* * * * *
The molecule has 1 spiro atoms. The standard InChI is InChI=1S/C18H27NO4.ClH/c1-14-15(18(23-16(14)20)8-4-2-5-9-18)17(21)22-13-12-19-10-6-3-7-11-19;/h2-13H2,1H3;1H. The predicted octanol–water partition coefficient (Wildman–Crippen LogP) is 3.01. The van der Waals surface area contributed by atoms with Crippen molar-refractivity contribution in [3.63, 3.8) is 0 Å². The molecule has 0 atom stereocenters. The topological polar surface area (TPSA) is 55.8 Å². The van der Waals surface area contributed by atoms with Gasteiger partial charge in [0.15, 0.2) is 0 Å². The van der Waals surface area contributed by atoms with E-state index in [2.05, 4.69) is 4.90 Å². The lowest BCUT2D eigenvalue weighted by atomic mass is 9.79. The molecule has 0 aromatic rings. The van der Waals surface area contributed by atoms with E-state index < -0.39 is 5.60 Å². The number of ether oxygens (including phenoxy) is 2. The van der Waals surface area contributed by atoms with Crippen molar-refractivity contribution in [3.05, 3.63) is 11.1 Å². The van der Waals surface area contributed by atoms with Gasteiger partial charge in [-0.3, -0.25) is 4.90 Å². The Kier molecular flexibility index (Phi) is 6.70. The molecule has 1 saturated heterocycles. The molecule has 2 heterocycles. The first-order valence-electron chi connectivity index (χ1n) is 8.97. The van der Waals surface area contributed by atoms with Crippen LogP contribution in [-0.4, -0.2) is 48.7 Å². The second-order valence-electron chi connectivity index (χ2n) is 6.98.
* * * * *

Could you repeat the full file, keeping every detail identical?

The molecule has 1 spiro atoms. The standard InChI is InChI=1S/C18H27NO4.ClH/c1-14-15(18(23-16(14)20)8-4-2-5-9-18)17(21)22-13-12-19-10-6-3-7-11-19;/h2-13H2,1H3;1H. The predicted octanol–water partition coefficient (Wildman–Crippen LogP) is 3.01. The van der Waals surface area contributed by atoms with Crippen molar-refractivity contribution in [3.63, 3.8) is 0 Å². The molecule has 0 atom stereocenters. The topological polar surface area (TPSA) is 55.8 Å². The van der Waals surface area contributed by atoms with Gasteiger partial charge in [0.15, 0.2) is 0 Å². The van der Waals surface area contributed by atoms with E-state index in [2.05, 4.69) is 4.90 Å². The lowest BCUT2D eigenvalue weighted by atomic mass is 9.79. The molecule has 0 aromatic rings. The van der Waals surface area contributed by atoms with E-state index < -0.39 is 5.60 Å². The number of ether oxygens (including phenoxy) is 2. The van der Waals surface area contributed by atoms with Crippen molar-refractivity contribution in [3.05, 3.63) is 11.1 Å². The van der Waals surface area contributed by atoms with Gasteiger partial charge in [-0.3, -0.25) is 4.90 Å². The Kier molecular flexibility index (Phi) is 6.70. The molecule has 1 saturated heterocycles. The molecule has 2 heterocycles. The first-order valence-electron chi connectivity index (χ1n) is 8.97. The van der Waals surface area contributed by atoms with Crippen LogP contribution in [-0.4, -0.2) is 48.7 Å². The second-order valence-electron chi connectivity index (χ2n) is 6.98.